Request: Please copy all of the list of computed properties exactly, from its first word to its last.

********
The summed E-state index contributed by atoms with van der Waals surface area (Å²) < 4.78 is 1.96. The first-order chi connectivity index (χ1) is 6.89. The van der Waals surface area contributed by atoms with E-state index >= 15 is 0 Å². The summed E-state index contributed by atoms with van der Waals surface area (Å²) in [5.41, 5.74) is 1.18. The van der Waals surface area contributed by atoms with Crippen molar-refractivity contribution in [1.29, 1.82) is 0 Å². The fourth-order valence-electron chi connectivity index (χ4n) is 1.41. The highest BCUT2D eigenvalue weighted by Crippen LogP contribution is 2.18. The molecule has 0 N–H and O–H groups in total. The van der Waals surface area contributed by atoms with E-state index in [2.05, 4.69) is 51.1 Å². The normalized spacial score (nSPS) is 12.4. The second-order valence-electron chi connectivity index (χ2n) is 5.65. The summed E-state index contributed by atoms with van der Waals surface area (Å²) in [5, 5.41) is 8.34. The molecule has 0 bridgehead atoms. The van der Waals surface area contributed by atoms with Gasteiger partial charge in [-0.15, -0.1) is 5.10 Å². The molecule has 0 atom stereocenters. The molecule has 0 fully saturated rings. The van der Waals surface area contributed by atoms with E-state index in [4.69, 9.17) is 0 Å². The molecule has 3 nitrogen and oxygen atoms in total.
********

The summed E-state index contributed by atoms with van der Waals surface area (Å²) < 4.78 is 1.96. The first-order chi connectivity index (χ1) is 6.89. The van der Waals surface area contributed by atoms with E-state index >= 15 is 0 Å². The summed E-state index contributed by atoms with van der Waals surface area (Å²) in [5.41, 5.74) is 1.18. The van der Waals surface area contributed by atoms with Crippen molar-refractivity contribution in [1.29, 1.82) is 0 Å². The fourth-order valence-electron chi connectivity index (χ4n) is 1.41. The highest BCUT2D eigenvalue weighted by Crippen LogP contribution is 2.18. The molecule has 0 N–H and O–H groups in total. The van der Waals surface area contributed by atoms with E-state index in [2.05, 4.69) is 51.1 Å². The normalized spacial score (nSPS) is 12.4. The second-order valence-electron chi connectivity index (χ2n) is 5.65. The summed E-state index contributed by atoms with van der Waals surface area (Å²) in [5, 5.41) is 8.34. The molecule has 0 bridgehead atoms. The van der Waals surface area contributed by atoms with Gasteiger partial charge in [-0.15, -0.1) is 5.10 Å². The molecule has 0 atom stereocenters. The molecule has 0 fully saturated rings. The van der Waals surface area contributed by atoms with E-state index in [4.69, 9.17) is 0 Å². The molecule has 3 nitrogen and oxygen atoms in total.